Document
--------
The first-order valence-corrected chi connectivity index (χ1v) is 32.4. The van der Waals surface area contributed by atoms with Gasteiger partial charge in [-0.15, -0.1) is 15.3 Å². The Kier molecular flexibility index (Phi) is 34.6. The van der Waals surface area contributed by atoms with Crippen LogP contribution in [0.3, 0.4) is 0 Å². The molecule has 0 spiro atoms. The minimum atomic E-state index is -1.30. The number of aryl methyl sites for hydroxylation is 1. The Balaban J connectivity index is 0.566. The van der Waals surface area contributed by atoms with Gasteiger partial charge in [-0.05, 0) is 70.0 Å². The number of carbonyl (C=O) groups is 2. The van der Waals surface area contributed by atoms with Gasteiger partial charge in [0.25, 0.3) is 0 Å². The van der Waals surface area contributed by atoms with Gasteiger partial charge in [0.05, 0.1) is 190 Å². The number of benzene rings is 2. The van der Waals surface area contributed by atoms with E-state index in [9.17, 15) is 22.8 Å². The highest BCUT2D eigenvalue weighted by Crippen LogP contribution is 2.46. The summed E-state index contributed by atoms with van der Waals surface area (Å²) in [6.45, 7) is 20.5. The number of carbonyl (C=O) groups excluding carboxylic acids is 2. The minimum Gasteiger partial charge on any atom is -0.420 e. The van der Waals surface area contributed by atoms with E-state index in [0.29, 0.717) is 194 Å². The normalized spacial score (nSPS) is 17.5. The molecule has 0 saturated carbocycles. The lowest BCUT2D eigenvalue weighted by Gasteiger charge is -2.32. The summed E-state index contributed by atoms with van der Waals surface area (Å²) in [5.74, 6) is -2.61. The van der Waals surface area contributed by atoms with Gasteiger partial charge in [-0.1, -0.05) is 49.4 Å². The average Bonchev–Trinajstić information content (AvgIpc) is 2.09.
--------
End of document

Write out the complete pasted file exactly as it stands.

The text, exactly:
The first-order valence-corrected chi connectivity index (χ1v) is 32.4. The van der Waals surface area contributed by atoms with Gasteiger partial charge in [-0.15, -0.1) is 15.3 Å². The Kier molecular flexibility index (Phi) is 34.6. The van der Waals surface area contributed by atoms with Crippen LogP contribution in [0.3, 0.4) is 0 Å². The molecule has 0 spiro atoms. The minimum atomic E-state index is -1.30. The number of aryl methyl sites for hydroxylation is 1. The Balaban J connectivity index is 0.566. The van der Waals surface area contributed by atoms with Gasteiger partial charge in [-0.05, 0) is 70.0 Å². The number of carbonyl (C=O) groups is 2. The van der Waals surface area contributed by atoms with Gasteiger partial charge in [0.25, 0.3) is 0 Å². The van der Waals surface area contributed by atoms with Gasteiger partial charge in [0.05, 0.1) is 190 Å². The number of benzene rings is 2. The van der Waals surface area contributed by atoms with E-state index in [9.17, 15) is 22.8 Å². The highest BCUT2D eigenvalue weighted by Crippen LogP contribution is 2.46. The summed E-state index contributed by atoms with van der Waals surface area (Å²) in [6.45, 7) is 20.5. The number of carbonyl (C=O) groups excluding carboxylic acids is 2. The minimum Gasteiger partial charge on any atom is -0.420 e. The van der Waals surface area contributed by atoms with E-state index in [0.29, 0.717) is 194 Å². The normalized spacial score (nSPS) is 17.5. The molecule has 0 saturated carbocycles. The lowest BCUT2D eigenvalue weighted by Gasteiger charge is -2.32. The summed E-state index contributed by atoms with van der Waals surface area (Å²) in [5.74, 6) is -2.61. The van der Waals surface area contributed by atoms with Gasteiger partial charge in [-0.1, -0.05) is 49.4 Å². The average Bonchev–Trinajstić information content (AvgIpc) is 2.09.